“It is my will . . .” With those words, in 1857 Franz Joseph ordered the old Roman wall circling the city be torn down and replaced with a wide boulevard called the Ringstrasse. It was a case of 19th century city planning at its finest, transforming a decaying medieval town into a vital modern city. Without an empire to tax, the depleted Vienna treasury didn’t have the money necessary to finance such a bold undertaking. With considerable arm-twisting by Franz Joseph, the wealthy middle-and-upper class merchants anted up to finance the reconstruction. It was to their benefit anyway. All the newly undeveloped land on either side of the boulevard ended up being homesites for their grand residences and income-producing apartment buildings and hotels. Also created were three public museums, a number of parks and gardens, the University, City Hall, Parliament, the Vienna State Opera, a theater, shops and restaurants. Today, the best way to see Vienna is to walk the circular Ringstrasse, all of four miles long.

Inside the Ringstrasse is Old Vienna where you’ll find Roman remains, medieval houses and baroque palaces, more hotels, coffee houses and outdoor cafes, St. Stephen’s with its gothic spires that dominate the skyline, and the vast, rambling Hofburg Imperial Palace, one-time home of the Habsburg dynastic family.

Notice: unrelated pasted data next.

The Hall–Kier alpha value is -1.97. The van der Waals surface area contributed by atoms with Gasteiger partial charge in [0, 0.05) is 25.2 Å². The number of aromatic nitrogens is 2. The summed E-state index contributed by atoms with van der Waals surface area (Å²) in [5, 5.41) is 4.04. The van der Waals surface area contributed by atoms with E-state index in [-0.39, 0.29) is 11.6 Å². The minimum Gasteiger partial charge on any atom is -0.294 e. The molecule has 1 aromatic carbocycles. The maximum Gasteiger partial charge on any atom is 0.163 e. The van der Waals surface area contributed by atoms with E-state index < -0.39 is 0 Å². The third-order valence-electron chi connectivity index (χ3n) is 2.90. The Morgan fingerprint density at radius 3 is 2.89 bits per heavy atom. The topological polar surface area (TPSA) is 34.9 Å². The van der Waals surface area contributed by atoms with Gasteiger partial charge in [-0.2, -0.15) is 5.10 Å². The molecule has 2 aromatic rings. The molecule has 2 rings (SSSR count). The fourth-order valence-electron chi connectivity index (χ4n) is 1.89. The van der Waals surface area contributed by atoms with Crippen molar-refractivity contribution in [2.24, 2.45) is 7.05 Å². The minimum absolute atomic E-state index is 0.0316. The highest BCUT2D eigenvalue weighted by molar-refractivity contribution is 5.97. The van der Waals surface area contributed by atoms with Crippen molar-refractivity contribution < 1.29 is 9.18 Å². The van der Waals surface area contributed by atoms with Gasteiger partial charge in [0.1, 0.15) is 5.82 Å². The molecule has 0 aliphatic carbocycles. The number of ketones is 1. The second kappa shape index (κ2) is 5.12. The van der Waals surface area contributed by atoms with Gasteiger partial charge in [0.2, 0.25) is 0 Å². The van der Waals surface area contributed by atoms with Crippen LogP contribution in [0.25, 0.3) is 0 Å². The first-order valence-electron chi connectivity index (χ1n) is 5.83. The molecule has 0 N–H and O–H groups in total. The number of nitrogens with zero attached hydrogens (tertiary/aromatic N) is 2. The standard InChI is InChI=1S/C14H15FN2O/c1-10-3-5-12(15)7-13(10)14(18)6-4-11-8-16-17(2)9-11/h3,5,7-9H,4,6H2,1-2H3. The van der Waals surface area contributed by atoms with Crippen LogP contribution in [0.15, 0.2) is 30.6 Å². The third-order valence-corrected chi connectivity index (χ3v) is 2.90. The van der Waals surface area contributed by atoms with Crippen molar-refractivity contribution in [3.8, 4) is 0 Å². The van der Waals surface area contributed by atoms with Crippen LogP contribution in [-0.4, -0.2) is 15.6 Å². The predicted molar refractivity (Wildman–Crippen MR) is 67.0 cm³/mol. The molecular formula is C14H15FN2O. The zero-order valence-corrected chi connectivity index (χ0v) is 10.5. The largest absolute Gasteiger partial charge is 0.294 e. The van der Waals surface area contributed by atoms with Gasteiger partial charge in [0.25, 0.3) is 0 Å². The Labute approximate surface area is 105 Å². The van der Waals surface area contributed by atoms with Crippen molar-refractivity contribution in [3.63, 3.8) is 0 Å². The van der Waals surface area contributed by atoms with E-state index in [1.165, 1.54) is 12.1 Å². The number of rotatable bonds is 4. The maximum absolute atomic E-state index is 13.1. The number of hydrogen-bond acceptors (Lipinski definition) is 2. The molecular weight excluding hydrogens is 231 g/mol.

Across the Danube, and within easy walking distance of downtown Vienna, is the world’s tallest ferris wheel, the iconic Riesenrad, which, like the Eiffel Tower in Paris and Big Ben in London, has come to symbolize the city. Built in 1897 to commemorate the golden jubilee of Franz Joseph I, the 212-foot spoked-wheel is featured in the Orson Wells’ film noir classic “The Third Man.” Atop the wheel you can see all of Vienna.

Which brings us to singer-songwriter Billy Joel. Joel’s father lived in Vienna, making it somewhat easy for Billy to go and visit from time to time. It meant he had a place to stay, and it inspired a song: “Slow down you crazy child / Take the phone off the hook and disappear for a while / It’s alright, you can afford to lose a day or two / When you realize, Vienna waits for you.”

If you can’t go to Vienna, make yourself a cappuccino, toast a bagel, put on a Strauss waltz or better yet “The Third Man” and you’re there. It works for me.